Integrating resilience in humanitarian action
The frequency and intensity of disasters and numbers of people worldwide affected by them continue to grow. CARE’s humanitarian mandate requires us to respond quickly to save lives in such disaster events. But many disasters and crises are also becoming chronic and multidimensional, forming ‘a new normal’ within these settings.
Why is integrating resilience into humanitarian action important?
This ‘new normal’ requires new ways of working to reduce risks, mitigate the impacts of disasters to save lives and protect livelihoods, and to harness development gains from recurring disasters. While saving lives remains CARE’s immediate priority in humanitarian action, increasing the resilience of those affected by disasters to better deal with future shocks and stresses as they arise is critical to achieving CARE’s vision of a just world, without poverty.
12 key principles for integrating resilience into humanitarian action
- Participation of women, girls, boys and men, including those from marginalized groups, among the affected community is vital for increasing resilience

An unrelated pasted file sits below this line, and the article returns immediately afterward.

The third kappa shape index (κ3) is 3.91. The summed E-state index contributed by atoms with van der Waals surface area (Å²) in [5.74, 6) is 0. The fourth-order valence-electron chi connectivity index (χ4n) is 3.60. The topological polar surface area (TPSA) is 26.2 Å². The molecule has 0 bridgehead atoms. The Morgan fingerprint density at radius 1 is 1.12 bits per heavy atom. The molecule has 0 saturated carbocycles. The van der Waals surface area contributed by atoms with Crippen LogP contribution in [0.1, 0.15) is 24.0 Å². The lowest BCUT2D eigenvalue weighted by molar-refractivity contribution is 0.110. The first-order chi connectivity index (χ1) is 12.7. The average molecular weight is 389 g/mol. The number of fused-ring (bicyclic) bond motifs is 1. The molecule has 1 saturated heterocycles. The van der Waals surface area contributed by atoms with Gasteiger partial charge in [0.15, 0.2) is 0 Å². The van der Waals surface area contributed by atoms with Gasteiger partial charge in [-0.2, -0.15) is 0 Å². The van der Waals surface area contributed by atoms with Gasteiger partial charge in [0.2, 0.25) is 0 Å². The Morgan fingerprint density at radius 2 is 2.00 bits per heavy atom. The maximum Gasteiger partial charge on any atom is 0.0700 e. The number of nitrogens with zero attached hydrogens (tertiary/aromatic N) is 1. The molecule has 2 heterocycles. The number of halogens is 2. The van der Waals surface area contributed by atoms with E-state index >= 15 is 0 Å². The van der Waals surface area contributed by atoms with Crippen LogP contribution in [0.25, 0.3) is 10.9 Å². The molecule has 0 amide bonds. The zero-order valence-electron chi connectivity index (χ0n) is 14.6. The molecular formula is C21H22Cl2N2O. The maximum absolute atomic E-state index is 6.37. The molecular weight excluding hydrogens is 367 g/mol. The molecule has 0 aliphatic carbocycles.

- Risk, and particularly vulnerability, must be understood, monitored and reduced
- Integrated approaches are needed
- We need to work differently in the face of growing humanitarian needs, more complex crises, and increasing unpredictability due to climate change
- Long-term and coordinated planning across development and humanitarian operations
- Preparedness planning
- Anticipate crisis scenarios
- Partner with a long-term aim of building resilient local organizations and structures
- Have a market-based approach
- Promote and work alongside existing national social safety net systems
- Understand and utilize the ‘first response’ value of VSLAs
- Use the Resilience Marker